The Geax (Pronounced Gee-Axe) Roadster would be a dependable choice for commuters and tourists seeking a mile munching, durable and above all fast rolling tyre. Made from an Aramid three polymer compound designed for high mileage and puncture resistance, the Roadster look wider than their 40mm profile suggests but they’re the proverbial wolf in sheep’s clothing, with good rolling and grip characteristics.
They’ve been a breeze to get aboard most rims. Some deeper sections required gentle assistance from a tyre lever but nothing likely to induce grazed knuckles or agricultural language. While the tread pattern is a fairly good indicator, the directional arrows and recommended pressure inscriptions proved tricky to find.
On the subject of pressures the recommended range between 30 and 75psi seems unusually low but inflated to their maximum they enjoy remarkably low rolling resistance. From the off they accelerate very quickly, requiring less effort than similar rubber I've tried, and they climb a lot faster than their portly 650g would suggest.
For the first eighty miles or so handling felt a little skittish - especially in the wet - but they rapidly became extremely dependable all weather companions. Comfort is excellent, offering welcome cushioning over rough roads and lumpy lanes alike and while they're designed for asphalt they’ll cope with some light dry trail riding.
Puncture resistance seems on a par with, if not better than, most and I can well believe reports I've heard of them resisting thorns and tacks even with worn carcasses. If you’re looking to blast along full pelt all day then go for a narrower slick but if you need fast, comfortable and dependable four seasons’ rubber these won’t disappoint.
A great four seasons do-it-all tyre, but needs bedding in.
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Make and model: Geax Roadster 26x1.5 tyre
Size tested: n/a
Tell us what the product is for, and who it's aimed at. What do the manufacturers say about it? How does that compare to your own feelings about it?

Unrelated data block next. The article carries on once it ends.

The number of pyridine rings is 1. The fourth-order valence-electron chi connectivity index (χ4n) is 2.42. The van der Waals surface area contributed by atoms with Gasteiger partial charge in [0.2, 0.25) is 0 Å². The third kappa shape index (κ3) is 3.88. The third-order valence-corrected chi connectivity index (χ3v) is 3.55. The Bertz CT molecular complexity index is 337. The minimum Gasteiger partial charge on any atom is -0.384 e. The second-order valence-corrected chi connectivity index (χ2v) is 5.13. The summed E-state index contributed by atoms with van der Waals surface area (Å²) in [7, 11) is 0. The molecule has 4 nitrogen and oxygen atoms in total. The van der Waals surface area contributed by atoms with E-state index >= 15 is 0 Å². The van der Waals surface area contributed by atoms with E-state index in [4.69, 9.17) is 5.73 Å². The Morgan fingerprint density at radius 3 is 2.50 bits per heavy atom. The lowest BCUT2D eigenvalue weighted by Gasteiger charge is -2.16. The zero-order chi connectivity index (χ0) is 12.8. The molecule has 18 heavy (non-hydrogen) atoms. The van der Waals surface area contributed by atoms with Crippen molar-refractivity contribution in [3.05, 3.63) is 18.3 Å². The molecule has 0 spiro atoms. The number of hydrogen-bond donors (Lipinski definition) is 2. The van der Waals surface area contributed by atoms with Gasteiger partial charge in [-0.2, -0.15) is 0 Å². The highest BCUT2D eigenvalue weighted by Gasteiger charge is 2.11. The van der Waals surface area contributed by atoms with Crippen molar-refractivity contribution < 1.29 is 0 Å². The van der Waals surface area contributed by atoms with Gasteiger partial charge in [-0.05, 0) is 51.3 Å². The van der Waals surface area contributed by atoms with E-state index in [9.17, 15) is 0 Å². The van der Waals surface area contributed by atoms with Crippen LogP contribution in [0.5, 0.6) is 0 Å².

The Roadster are MTB slicks with a 1.5 inch (40mm) profile, with wire beads and three polymer construction-great for commuting, touring and generic asphalt duties
Tell us some more about the technical aspects of the product?
Aramid three polymer construction is designed to combine puncture protection and low rolling resistance and long life. Wire bead contributes to the weight and isn't quite so good for touring.
Surprisingly swift-especially given the weight and 40mm width.
Should last a very long time-great for high mileages.
Very comfortable over all surfaces-1.5 inches cushions against most road imperfections
Tell us how the product performed overall when used for its designed purpose
Very, very well, although needs bedding in-roughly 80 miles before I'd trust them in the wet.
Tell us what you particularly liked about the product
Low rolling and puncture resistance.
Tell us what you particularly disliked about the product
Did you enjoy using the product? Yes
Would you consider buying the product? Yes
Would you recommend the product to a friend? Yes
Age: 35 Height: 1m 81 Weight: 70 kilos
I usually ride: Rough Stuff Tourer Based around 4130 Univega mtb Frameset My best bike is: 1955 Holdsworth Road Path and several others including cross & traditional road
I've been riding for: Over 20 years I ride: Most days I would class myself as: Experienced
I regularly do the following types of riding: cyclo cross, commuting, touring, fixed/singlespeed, mtb,
Shaun Audane is a freelance writer/product tester with over twenty-eight years riding experience, the last twelve (120,000 miles) spent putting bikes and kit through their paces for a variety of publications. Previous generations of his family worked at manufacturing's sharp end, thus Shaun can weld, has a sound understanding of frame building practice and a preference for steel or titanium framesets.
Citing Richard Ballantine and an Au pair as his earliest cycling influences, he is presently writing a cycling book with particular focus upon women, families and disabled audiences (Having been a registered care manager and coached children at Herne Hill Velodrome in earlier careers)